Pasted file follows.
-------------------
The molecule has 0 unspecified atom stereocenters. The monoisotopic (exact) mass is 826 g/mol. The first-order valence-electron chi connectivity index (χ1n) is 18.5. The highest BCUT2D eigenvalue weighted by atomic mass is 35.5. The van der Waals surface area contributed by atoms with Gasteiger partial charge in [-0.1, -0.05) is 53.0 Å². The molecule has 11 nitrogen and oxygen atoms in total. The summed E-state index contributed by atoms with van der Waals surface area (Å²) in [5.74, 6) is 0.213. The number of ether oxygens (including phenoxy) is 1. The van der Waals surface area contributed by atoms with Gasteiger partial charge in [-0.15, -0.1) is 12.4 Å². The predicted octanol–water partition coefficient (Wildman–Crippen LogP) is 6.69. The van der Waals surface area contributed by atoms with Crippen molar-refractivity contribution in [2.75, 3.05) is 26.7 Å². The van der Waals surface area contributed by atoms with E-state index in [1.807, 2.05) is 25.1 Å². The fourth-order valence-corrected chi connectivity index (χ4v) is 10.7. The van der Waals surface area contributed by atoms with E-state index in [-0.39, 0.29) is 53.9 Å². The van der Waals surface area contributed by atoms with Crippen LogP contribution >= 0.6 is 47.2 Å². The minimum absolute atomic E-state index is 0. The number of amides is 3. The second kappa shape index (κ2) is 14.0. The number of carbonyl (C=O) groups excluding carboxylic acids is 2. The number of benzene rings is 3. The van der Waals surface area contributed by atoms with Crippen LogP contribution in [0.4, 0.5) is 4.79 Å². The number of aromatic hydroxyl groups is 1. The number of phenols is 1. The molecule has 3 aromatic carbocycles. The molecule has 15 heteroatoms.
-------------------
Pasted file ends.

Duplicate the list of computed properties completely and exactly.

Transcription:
The molecule has 0 unspecified atom stereocenters. The monoisotopic (exact) mass is 826 g/mol. The first-order valence-electron chi connectivity index (χ1n) is 18.5. The highest BCUT2D eigenvalue weighted by atomic mass is 35.5. The van der Waals surface area contributed by atoms with Gasteiger partial charge in [-0.1, -0.05) is 53.0 Å². The molecule has 11 nitrogen and oxygen atoms in total. The summed E-state index contributed by atoms with van der Waals surface area (Å²) in [5.74, 6) is 0.213. The number of ether oxygens (including phenoxy) is 1. The van der Waals surface area contributed by atoms with Gasteiger partial charge in [-0.15, -0.1) is 12.4 Å². The predicted octanol–water partition coefficient (Wildman–Crippen LogP) is 6.69. The van der Waals surface area contributed by atoms with Crippen molar-refractivity contribution in [2.75, 3.05) is 26.7 Å². The van der Waals surface area contributed by atoms with E-state index in [1.807, 2.05) is 25.1 Å². The fourth-order valence-corrected chi connectivity index (χ4v) is 10.7. The van der Waals surface area contributed by atoms with E-state index in [-0.39, 0.29) is 53.9 Å². The van der Waals surface area contributed by atoms with Crippen LogP contribution >= 0.6 is 47.2 Å². The minimum absolute atomic E-state index is 0. The number of amides is 3. The second kappa shape index (κ2) is 14.0. The number of carbonyl (C=O) groups excluding carboxylic acids is 2. The number of benzene rings is 3. The van der Waals surface area contributed by atoms with Crippen LogP contribution in [0.4, 0.5) is 4.79 Å². The number of aromatic hydroxyl groups is 1. The number of phenols is 1. The molecule has 3 aromatic carbocycles. The molecule has 15 heteroatoms.